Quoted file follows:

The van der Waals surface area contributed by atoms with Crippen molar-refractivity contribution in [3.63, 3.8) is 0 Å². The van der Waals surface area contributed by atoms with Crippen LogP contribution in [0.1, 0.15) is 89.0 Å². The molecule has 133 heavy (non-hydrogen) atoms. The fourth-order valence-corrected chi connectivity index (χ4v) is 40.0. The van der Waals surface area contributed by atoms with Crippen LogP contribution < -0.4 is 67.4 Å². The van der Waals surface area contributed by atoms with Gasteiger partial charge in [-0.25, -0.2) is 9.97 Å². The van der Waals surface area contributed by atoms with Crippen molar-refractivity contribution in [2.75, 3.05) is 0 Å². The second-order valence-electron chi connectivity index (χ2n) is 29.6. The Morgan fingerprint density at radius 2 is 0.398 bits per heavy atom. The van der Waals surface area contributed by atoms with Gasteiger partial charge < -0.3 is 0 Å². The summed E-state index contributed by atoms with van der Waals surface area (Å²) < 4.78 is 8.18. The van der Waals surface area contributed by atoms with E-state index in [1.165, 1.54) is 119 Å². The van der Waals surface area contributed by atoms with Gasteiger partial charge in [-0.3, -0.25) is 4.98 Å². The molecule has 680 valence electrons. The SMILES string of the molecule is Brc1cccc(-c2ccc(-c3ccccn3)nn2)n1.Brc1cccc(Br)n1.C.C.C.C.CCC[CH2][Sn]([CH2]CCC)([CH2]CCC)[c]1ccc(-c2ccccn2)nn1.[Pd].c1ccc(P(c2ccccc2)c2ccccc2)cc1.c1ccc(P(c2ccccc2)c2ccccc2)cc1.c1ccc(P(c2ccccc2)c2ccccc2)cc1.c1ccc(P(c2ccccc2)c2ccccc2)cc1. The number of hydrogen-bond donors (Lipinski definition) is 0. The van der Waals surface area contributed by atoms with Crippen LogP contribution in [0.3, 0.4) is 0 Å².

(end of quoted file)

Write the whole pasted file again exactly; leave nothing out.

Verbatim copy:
The van der Waals surface area contributed by atoms with Crippen molar-refractivity contribution in [3.63, 3.8) is 0 Å². The van der Waals surface area contributed by atoms with Crippen LogP contribution in [0.1, 0.15) is 89.0 Å². The molecule has 133 heavy (non-hydrogen) atoms. The fourth-order valence-corrected chi connectivity index (χ4v) is 40.0. The van der Waals surface area contributed by atoms with Crippen LogP contribution < -0.4 is 67.4 Å². The van der Waals surface area contributed by atoms with Gasteiger partial charge in [-0.25, -0.2) is 9.97 Å². The van der Waals surface area contributed by atoms with Crippen molar-refractivity contribution in [2.75, 3.05) is 0 Å². The second-order valence-electron chi connectivity index (χ2n) is 29.6. The Morgan fingerprint density at radius 2 is 0.398 bits per heavy atom. The van der Waals surface area contributed by atoms with Gasteiger partial charge < -0.3 is 0 Å². The summed E-state index contributed by atoms with van der Waals surface area (Å²) < 4.78 is 8.18. The van der Waals surface area contributed by atoms with E-state index in [1.165, 1.54) is 119 Å². The van der Waals surface area contributed by atoms with Gasteiger partial charge in [-0.3, -0.25) is 4.98 Å². The molecule has 680 valence electrons. The SMILES string of the molecule is Brc1cccc(-c2ccc(-c3ccccn3)nn2)n1.Brc1cccc(Br)n1.C.C.C.C.CCC[CH2][Sn]([CH2]CCC)([CH2]CCC)[c]1ccc(-c2ccccn2)nn1.[Pd].c1ccc(P(c2ccccc2)c2ccccc2)cc1.c1ccc(P(c2ccccc2)c2ccccc2)cc1.c1ccc(P(c2ccccc2)c2ccccc2)cc1.c1ccc(P(c2ccccc2)c2ccccc2)cc1. The number of hydrogen-bond donors (Lipinski definition) is 0. The van der Waals surface area contributed by atoms with Crippen LogP contribution in [0.3, 0.4) is 0 Å².